The North Carolina Real Estate Commission has closed its investigation of Rep. Robert Pittenger and his former real estate firm, a move that comes about two weeks after the U.S. Justice Department ended its own probe of the Charlotte Republican.
Meanwhile, the status of a House Ethics Committee investigation that Pittenger himself requested remains unclear.
Pittenger confirmed in August 2015 that federal investigators began looking at Pittenger Land Investments in the spring of that year. But Jill Westmoreland Rose, the U.S. Attorney in Charlotte, said May 3 her office had ended its investigation without bringing any charges.
The Observer has reported that authorities were examining whether the Charlotte Republican improperly transferred money to his 2012 campaign from his real estate company. Pittenger maintained he had done nothing wrong.
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The N.C. Real Estate Commission began its investigation of Pittenger in October 2015 based on a consumer complaint, Janet Thoren, the commission’s general counsel, has previously told the Observer.
In a letter dated Monday, Thoren told Pittenger the commission’s regulatory staff “has decided to take no further action in this matter, and we are closing our file.” Thoren said Thursday she had no further comment.
As for the House Ethics Committee investigation, Pittenger requested the probe in November 2015 in an effort to confirm he was in compliance with House rules. The panel, however, immediately tabled the investigation at the request of the Justice Department.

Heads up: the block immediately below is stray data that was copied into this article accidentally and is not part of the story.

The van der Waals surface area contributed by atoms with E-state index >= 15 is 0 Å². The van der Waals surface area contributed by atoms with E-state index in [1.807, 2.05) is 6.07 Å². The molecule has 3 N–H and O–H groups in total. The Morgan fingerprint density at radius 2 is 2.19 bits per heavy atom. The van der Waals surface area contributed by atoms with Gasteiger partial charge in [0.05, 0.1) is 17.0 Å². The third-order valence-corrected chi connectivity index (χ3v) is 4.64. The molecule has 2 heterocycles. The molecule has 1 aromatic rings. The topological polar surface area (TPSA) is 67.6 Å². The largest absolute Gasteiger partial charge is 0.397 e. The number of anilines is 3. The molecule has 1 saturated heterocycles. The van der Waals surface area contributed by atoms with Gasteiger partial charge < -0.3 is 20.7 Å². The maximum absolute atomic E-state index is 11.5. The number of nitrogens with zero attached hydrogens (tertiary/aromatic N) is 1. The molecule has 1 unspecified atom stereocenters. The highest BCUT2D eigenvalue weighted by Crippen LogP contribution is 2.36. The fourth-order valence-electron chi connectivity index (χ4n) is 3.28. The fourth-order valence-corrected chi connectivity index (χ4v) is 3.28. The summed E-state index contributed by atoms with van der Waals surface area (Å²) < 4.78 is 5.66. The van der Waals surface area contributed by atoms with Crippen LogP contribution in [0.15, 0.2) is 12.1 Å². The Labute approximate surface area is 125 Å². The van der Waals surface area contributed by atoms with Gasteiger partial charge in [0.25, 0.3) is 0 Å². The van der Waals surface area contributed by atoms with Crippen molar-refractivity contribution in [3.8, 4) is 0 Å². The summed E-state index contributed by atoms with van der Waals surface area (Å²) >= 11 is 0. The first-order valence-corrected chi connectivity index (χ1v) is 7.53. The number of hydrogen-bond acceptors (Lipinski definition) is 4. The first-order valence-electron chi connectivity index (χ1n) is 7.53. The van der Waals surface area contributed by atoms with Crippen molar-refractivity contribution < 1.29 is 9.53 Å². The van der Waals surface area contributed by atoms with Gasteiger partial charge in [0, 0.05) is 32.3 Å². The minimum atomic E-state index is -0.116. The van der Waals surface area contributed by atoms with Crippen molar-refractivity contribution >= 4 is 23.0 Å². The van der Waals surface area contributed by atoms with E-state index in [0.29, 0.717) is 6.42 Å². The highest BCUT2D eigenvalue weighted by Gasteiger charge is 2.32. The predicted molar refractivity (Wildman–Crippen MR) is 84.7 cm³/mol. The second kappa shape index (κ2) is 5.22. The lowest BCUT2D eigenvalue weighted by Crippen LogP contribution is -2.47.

Asked about the status of the ethics committee investigation this week, Tom Rust, staff director for the committee, and the Justice Department would not comment. Pittenger’s attorney, Ken Bell, also would not comment.
The House Ethics Committee, according to a report in January, had planned to investigate whether Pittenger violated the House code of conduct or any other standard “with respect to allegations that he received compensation for his involvement with a fiduciary business,” referring to PLI.
House rules prevent its members from practicing fiduciary professions that involve managing others’ assets, such as law and real estate, because of potential conflicts of interest. Members of Congress are supposed to be focused on their constituents – not private clients.
To avoid potential conflicts, Pittenger transferred ownership of PLI to his wife, Suzanne, after he was elected in 2012. He has said he has a letter from the ethics committee approving the transfer but has refused to make it public.
Last year, the Pittenger family ended its ties to PLI when it handed management over to South Street Partners, a Charlotte-based real estate investment firm, as part of a settlement with investors. In documents related to the settlement, attorneys for investors raised concerns about undocumented expenses, undisclosed loans and markups applied to land purchases. Suzanne Pittenger has said she believed PLI has “always acted in the best interest” of the company’s investors.